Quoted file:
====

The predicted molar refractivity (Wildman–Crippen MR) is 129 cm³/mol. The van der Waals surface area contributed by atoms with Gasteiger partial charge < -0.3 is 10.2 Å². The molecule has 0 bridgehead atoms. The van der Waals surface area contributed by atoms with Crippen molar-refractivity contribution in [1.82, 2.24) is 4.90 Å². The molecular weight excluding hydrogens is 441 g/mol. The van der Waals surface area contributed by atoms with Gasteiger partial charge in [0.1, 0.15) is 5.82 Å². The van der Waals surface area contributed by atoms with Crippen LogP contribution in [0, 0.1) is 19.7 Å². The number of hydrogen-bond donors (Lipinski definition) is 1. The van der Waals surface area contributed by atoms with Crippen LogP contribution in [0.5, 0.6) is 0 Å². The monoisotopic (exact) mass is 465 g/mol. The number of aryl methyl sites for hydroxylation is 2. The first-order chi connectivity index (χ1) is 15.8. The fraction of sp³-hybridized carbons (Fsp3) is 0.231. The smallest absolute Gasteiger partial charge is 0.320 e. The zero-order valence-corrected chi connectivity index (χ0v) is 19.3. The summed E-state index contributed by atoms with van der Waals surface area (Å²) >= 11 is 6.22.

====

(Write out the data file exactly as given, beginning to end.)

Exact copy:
The predicted molar refractivity (Wildman–Crippen MR) is 129 cm³/mol. The van der Waals surface area contributed by atoms with Gasteiger partial charge < -0.3 is 10.2 Å². The molecule has 0 bridgehead atoms. The van der Waals surface area contributed by atoms with Crippen molar-refractivity contribution in [1.82, 2.24) is 4.90 Å². The molecular weight excluding hydrogens is 441 g/mol. The van der Waals surface area contributed by atoms with Gasteiger partial charge in [0.1, 0.15) is 5.82 Å². The van der Waals surface area contributed by atoms with Crippen LogP contribution in [0, 0.1) is 19.7 Å². The number of hydrogen-bond donors (Lipinski definition) is 1. The van der Waals surface area contributed by atoms with Crippen LogP contribution in [0.5, 0.6) is 0 Å². The monoisotopic (exact) mass is 465 g/mol. The number of aryl methyl sites for hydroxylation is 2. The first-order chi connectivity index (χ1) is 15.8. The fraction of sp³-hybridized carbons (Fsp3) is 0.231. The smallest absolute Gasteiger partial charge is 0.320 e. The zero-order valence-corrected chi connectivity index (χ0v) is 19.3. The summed E-state index contributed by atoms with van der Waals surface area (Å²) >= 11 is 6.22.